Global Strays: Saving Animals One Paw At A Time

By Crystal C. Long and Lori Zelenko | Photos courtesy of Elizabeth Shafiroff

We’ve all seen it – a dog in the middle of the sidewalk with no apparent pet-parent present or hearing Sarah McLachlan’s T.V. commercial for a well-known animal rights organization. Stray dogs (and cats) represent one of the biggest animal-related crises in the world, and not just in the United States alone. According to the World Health Organization, just last year in 2017, there were more than 200 million stray/homeless dogs worldwide, while the American Society for the Prevention of Cruelty to Animals estimates about in the U.S. three million dogs enter animal shelters each year. With this heart-breaking statistic, many animal lovers (ourselves included) want to jump into action immediately to help their local animal shelters any way they can. And for this young New Yorker – she took action and set out to make a difference.

Elizabeth Shafiroff powers Global Strays, the non-profit organization founded to help save the lives of homeless animals in developing countries. Shafiroff sat down with Pet Lifestyles Magazine to talk about her passion for the mission, “The aim of Global Strays is to come to the aid of suffering animals mainly, stray dogs around the world, and protect them from neglect and abuse. Global Strays gives grants to help shelters in dire need of support.” At the moment, they are providing aid for dogs in Central and South America, Columbia, and Nicaragua (the second poorest country in the Western Hemisphere after Haiti), as well as the Caribbean, specifically the Dominican Republic.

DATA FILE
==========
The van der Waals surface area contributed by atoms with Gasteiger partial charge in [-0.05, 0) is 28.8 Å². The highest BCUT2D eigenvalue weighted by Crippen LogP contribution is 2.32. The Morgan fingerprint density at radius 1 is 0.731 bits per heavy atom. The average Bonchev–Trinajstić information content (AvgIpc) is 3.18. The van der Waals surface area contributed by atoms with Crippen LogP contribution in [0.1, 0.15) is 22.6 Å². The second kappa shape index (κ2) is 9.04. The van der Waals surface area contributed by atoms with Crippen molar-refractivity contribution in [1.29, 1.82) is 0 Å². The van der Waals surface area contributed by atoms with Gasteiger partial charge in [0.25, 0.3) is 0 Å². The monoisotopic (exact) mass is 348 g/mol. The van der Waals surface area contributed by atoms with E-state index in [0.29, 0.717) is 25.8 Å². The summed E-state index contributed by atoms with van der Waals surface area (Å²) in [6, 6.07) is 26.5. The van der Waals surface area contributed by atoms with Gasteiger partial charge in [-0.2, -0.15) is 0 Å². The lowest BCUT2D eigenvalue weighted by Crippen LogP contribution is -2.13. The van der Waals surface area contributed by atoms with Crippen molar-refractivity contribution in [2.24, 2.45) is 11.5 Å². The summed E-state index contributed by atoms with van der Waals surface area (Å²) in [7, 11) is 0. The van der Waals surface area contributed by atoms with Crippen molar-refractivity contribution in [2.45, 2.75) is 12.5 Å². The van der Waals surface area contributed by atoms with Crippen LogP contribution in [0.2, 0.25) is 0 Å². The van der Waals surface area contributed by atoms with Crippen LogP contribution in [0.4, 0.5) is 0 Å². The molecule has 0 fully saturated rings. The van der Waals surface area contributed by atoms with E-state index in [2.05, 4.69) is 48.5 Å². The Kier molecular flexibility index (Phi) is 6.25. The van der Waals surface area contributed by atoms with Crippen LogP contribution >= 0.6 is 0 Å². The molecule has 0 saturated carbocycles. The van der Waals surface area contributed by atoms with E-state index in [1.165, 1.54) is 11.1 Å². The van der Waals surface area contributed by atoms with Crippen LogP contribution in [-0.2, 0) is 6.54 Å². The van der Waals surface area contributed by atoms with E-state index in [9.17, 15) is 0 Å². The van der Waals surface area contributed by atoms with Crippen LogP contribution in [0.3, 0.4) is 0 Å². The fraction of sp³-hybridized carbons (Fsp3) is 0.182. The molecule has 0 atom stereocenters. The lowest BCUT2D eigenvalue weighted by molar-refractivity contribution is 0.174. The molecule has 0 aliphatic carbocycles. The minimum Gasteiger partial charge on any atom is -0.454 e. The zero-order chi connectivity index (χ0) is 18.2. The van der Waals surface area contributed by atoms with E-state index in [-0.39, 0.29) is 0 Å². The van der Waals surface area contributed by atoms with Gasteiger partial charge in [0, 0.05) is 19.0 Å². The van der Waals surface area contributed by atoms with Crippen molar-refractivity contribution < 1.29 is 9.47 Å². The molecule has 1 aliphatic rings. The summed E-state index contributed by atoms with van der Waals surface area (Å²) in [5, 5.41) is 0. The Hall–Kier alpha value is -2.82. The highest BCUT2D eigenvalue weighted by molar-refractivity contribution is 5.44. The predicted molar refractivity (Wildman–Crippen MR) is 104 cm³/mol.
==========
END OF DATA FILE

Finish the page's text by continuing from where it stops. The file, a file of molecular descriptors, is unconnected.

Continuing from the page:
Global Strays’ process is hands-on: a visit to the designated country occurs and animal rescue organizations are met with personally so their needs are witnessed first-hand. After analyzing where help is needed the most, grants are allocated to the designated shelters contributing not only the basics - food, spay/neuter clinics, medicine/vet care, running water, and electricity - but also funding for elements that make a critical difference - literally the funds to rebuild a shelter after a storm or purchase a dog ambulance much less salaries for the shelter workers many of whom may find themselves unemployed due to political upheaval, circumstances that make feeding stray dogs a different priority when they have no money for food for themselves.

But Global Strays’ charity work isn’t only limited to financial contributions; they also create education programs to teach communities, especially children, the importance of being mindful to animals. Through these learning initiatives, the effort is made to change behavior at an early stage, teaching kids that kicking a dog is not okay nor is throwing rocks at a stray acceptable. Offering a free meal to the children who attend the program encourages participation and through ongoing exposure to lessons in kindness, an understanding of the value in caring about the well-being of animals is developed.

Global Strays is not just dedicated to improving the lives of animals in the present, they are committed to the future, to spreading a message of compassion and understanding that will reach the next generation and beyond.

For more information about Global Strays,

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